Analysis Of Las Hilanderas

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On the painting Las Hilanderas (1657), Velázquez seek to warn the nobility of that time against pride, by painting the ordinary workers on the front of the painting, as the main subjects of the painting. In this sense, the work of Velázquez reproduces, allowing interpretations and reinterpretations. When we look at the painting, immediately we see two contrasting plans. Two well-differentiated moments the colors and play of light. However, when we look more closely, we realize that this game of colors and lights plus a series of indices offered by identifiable immediate plans creates a third plane, the perspective.
On the first plane of the painting, the viewer can notice the use of darker and warmer colors such as red, which are used on a large scale. The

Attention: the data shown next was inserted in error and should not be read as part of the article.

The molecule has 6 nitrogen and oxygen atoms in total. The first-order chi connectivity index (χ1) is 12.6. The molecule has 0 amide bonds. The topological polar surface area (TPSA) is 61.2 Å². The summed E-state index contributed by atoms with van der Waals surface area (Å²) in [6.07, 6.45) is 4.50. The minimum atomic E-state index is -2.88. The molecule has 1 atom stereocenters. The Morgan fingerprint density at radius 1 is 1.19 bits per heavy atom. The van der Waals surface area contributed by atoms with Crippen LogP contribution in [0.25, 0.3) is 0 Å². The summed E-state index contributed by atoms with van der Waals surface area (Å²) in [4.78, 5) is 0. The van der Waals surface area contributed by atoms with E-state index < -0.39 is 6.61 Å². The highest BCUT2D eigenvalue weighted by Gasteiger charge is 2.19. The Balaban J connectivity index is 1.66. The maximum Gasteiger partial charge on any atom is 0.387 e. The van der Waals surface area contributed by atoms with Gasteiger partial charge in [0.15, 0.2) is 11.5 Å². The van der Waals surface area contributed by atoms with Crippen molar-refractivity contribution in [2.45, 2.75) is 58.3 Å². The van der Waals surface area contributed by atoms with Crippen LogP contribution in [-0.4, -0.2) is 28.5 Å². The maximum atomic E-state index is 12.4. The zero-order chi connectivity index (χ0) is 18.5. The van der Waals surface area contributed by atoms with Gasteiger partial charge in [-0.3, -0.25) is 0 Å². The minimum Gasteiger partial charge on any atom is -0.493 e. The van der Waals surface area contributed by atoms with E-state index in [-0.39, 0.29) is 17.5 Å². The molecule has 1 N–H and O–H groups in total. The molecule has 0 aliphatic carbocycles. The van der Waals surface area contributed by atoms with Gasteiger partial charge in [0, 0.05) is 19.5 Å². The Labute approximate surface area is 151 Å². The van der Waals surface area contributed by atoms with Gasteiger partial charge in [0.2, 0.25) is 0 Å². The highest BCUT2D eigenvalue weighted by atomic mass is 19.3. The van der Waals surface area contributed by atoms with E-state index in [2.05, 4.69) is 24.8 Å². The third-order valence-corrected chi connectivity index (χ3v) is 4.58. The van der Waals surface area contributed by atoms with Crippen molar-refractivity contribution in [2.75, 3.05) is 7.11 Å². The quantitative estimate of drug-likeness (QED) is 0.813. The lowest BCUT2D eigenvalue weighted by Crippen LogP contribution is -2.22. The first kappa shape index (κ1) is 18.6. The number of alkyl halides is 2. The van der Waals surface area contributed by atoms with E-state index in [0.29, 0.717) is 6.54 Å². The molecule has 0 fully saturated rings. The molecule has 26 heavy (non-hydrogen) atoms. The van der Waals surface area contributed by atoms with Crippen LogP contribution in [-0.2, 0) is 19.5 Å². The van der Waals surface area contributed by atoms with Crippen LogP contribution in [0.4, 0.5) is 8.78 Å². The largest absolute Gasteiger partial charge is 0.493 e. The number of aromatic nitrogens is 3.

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That is, is created by a character in the foreground. A brunette located to the left of this plan, which is the darkest of the frame, dressed humbly, her body arched, and her head down. And a character from the background, blonde, that lies on the right of this plan, which is, the clearer the picture, dressed sophisticatedly, with the body upright, her head turned to us, quizzical look,. The first character reveals the scene, inviting us to enter it, the second looks at the viewer as if she is calling us and asking for explanations. If we think that, when Velázquez painted this picture, he worked as court upholsterer and was intended for the establishment of a National Weaving Industry in Spain. We see that it was the beginning of an industrialization time. To which Velázquez may have looked askance, for both the work of the artisan and the artist may come to be restricted to just the consumption of the work, or the excessive appreciation of the product for consumption, without which take as regard to the process by which both pass: the production

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